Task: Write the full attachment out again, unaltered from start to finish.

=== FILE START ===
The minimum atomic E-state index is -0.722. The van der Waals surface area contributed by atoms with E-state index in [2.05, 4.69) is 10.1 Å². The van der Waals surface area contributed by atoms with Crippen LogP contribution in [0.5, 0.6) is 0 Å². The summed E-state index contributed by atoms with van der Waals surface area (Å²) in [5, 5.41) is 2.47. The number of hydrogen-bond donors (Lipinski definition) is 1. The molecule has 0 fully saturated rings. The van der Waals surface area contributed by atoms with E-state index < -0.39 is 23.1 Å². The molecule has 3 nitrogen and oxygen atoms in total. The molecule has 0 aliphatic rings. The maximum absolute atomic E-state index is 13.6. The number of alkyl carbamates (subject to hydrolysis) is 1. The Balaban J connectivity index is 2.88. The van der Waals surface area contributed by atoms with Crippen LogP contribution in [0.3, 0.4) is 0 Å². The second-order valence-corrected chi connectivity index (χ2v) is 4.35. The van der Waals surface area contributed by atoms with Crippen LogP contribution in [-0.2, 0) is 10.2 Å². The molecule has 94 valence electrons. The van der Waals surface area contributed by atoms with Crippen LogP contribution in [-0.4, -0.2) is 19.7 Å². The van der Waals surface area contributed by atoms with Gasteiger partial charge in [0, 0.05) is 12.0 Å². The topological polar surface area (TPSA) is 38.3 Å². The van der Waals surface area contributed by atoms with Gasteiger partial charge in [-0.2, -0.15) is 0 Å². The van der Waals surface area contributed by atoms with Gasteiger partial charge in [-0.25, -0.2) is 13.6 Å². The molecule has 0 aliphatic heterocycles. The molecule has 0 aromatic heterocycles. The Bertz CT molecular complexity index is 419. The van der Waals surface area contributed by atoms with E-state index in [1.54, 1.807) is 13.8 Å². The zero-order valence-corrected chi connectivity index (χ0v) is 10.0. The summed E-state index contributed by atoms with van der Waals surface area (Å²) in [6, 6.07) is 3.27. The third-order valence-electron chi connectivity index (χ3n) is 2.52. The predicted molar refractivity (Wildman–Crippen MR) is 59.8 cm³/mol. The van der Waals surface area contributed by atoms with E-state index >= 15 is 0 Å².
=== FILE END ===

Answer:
The minimum atomic E-state index is -0.722. The van der Waals surface area contributed by atoms with E-state index in [2.05, 4.69) is 10.1 Å². The van der Waals surface area contributed by atoms with Crippen LogP contribution in [0.5, 0.6) is 0 Å². The summed E-state index contributed by atoms with van der Waals surface area (Å²) in [5, 5.41) is 2.47. The number of hydrogen-bond donors (Lipinski definition) is 1. The molecule has 0 fully saturated rings. The van der Waals surface area contributed by atoms with E-state index < -0.39 is 23.1 Å². The molecule has 3 nitrogen and oxygen atoms in total. The molecule has 0 aliphatic rings. The maximum absolute atomic E-state index is 13.6. The number of alkyl carbamates (subject to hydrolysis) is 1. The Balaban J connectivity index is 2.88. The van der Waals surface area contributed by atoms with Crippen LogP contribution in [0.3, 0.4) is 0 Å². The second-order valence-corrected chi connectivity index (χ2v) is 4.35. The van der Waals surface area contributed by atoms with Crippen LogP contribution in [-0.2, 0) is 10.2 Å². The molecule has 94 valence electrons. The van der Waals surface area contributed by atoms with Crippen LogP contribution in [-0.4, -0.2) is 19.7 Å². The van der Waals surface area contributed by atoms with Gasteiger partial charge in [0, 0.05) is 12.0 Å². The topological polar surface area (TPSA) is 38.3 Å². The van der Waals surface area contributed by atoms with Gasteiger partial charge in [-0.2, -0.15) is 0 Å². The van der Waals surface area contributed by atoms with Gasteiger partial charge in [-0.25, -0.2) is 13.6 Å². The molecule has 0 aliphatic heterocycles. The molecule has 0 aromatic heterocycles. The Bertz CT molecular complexity index is 419. The van der Waals surface area contributed by atoms with E-state index in [1.54, 1.807) is 13.8 Å². The zero-order valence-corrected chi connectivity index (χ0v) is 10.0. The summed E-state index contributed by atoms with van der Waals surface area (Å²) in [6, 6.07) is 3.27. The third-order valence-electron chi connectivity index (χ3n) is 2.52. The predicted molar refractivity (Wildman–Crippen MR) is 59.8 cm³/mol. The van der Waals surface area contributed by atoms with E-state index >= 15 is 0 Å².